Angel Delgadillo in his Seligman barber shop. He was born in the town in 1927, a year after Route 66 was designated as a federal highway. Angel lived in Seligman his whole life except when he attended the American Pacific Barber College in Pasadena, Calif. He has been a leading ambassador for Historic Arizona Route 66 for more than 30 years.
Go west to Peach Springs:
Go east to AshFork:
Seligman has been a focal point for waves of nostalgic travelers who returned to what's left of Route 66 and its roadside attractions. It helps that Seligman is on one of the longest remaining stretches of the highway.
The unincorporated town is 85 miles from Kingman. Add 17 miles to the trip by driving on an old alignment of Route 66, known as Crookton Road (Exit 139) that you pick up just west of Ash Fork.
Seligman is named for Jesse Seligman of the J.& W. Seligman Co., which financed the Atlantic & Pacific Railroad across Northern Arizona and the Prescott & Arizona Central feeder railroad to Prescott. Seligman was originally known as Prescott Junction but when the Prescott line was moved to a terminus at Ash Fork the town's name was changed to Seligman.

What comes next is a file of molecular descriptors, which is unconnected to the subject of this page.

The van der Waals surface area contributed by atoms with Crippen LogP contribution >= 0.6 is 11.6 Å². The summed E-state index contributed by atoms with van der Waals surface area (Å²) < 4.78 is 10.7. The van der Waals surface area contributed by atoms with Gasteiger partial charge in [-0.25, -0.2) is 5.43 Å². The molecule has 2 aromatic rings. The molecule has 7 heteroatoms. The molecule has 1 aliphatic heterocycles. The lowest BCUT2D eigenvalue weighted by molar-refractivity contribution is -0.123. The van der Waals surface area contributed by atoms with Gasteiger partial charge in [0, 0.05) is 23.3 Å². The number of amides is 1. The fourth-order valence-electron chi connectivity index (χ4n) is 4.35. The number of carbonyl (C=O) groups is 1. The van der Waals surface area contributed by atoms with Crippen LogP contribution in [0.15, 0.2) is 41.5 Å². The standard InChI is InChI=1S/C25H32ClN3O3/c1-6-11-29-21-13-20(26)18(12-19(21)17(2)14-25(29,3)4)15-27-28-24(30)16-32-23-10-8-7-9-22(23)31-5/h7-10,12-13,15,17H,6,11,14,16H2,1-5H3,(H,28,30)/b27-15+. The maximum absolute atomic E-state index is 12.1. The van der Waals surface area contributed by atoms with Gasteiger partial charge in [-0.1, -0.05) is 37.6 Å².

Jesse Seligman visited the town named for him in April 1894 in a private railroad car on his way to Coronado, Calif., where he died later that year.
Today, Seligman stands out because of the Delgadillo family. Angel Delgadillo, a local barber since 1947, founded the Historic Route 66 Association of Arizona and pushed for state and federal recognition of the highway in the late 1980s. As a child, he recalled seeing flickering headlights of cars on Route 66 shining into his family's home and how he would make shadow figures on the wall.
In 1953, Angel's brother Juan Delgadillo built the Snow Cap Drive-in with salvaged lumber. It has become an essential stop for Route 66 visitors. Juan was a jokester with a schtick for customers using doctored squeeze bottles of ketchup and mustard, frayed napkins and straws, and a Milkshake candy bar in a cup. He died in 2004. His children and grandchildren still operate the drive-in.
Seligman was a railroad and highway town the became a near ghost town after Route 66 was bypassed by Interstate 40 in 1978. Passenger rail service ceased in 1984 and the Santa Fe Railroad ended its operations in the town a year later.
But interest in Historic Arizona Route 66 from all over the world has revived Seligman. All kinds of roadies on motorcycles, in vintage cars and on tour buses get their pics on Route 66 in Seligman. And Angel Delgadillo is often there to greet visitors in many different languages as they exit tour buses.